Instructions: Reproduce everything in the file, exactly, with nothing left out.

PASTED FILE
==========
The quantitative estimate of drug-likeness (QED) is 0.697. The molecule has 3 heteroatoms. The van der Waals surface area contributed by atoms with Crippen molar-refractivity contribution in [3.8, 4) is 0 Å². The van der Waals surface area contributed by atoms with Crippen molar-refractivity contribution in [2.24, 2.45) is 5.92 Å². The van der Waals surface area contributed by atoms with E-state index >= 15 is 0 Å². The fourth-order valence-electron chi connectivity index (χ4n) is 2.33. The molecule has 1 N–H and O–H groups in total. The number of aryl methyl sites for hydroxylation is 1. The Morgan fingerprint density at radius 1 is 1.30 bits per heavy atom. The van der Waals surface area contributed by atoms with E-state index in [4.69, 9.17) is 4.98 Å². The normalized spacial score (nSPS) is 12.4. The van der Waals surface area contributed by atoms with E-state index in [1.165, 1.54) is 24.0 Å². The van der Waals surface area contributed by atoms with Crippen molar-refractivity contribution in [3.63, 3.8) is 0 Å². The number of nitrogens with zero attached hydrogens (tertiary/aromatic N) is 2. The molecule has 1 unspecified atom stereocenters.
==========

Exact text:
The quantitative estimate of drug-likeness (QED) is 0.697. The molecule has 3 heteroatoms. The van der Waals surface area contributed by atoms with Crippen molar-refractivity contribution in [3.8, 4) is 0 Å². The van der Waals surface area contributed by atoms with Crippen molar-refractivity contribution in [2.24, 2.45) is 5.92 Å². The van der Waals surface area contributed by atoms with E-state index >= 15 is 0 Å². The fourth-order valence-electron chi connectivity index (χ4n) is 2.33. The molecule has 1 N–H and O–H groups in total. The number of aryl methyl sites for hydroxylation is 1. The Morgan fingerprint density at radius 1 is 1.30 bits per heavy atom. The van der Waals surface area contributed by atoms with E-state index in [4.69, 9.17) is 4.98 Å². The normalized spacial score (nSPS) is 12.4. The van der Waals surface area contributed by atoms with E-state index in [1.165, 1.54) is 24.0 Å². The van der Waals surface area contributed by atoms with Crippen molar-refractivity contribution in [3.63, 3.8) is 0 Å². The number of nitrogens with zero attached hydrogens (tertiary/aromatic N) is 2. The molecule has 1 unspecified atom stereocenters.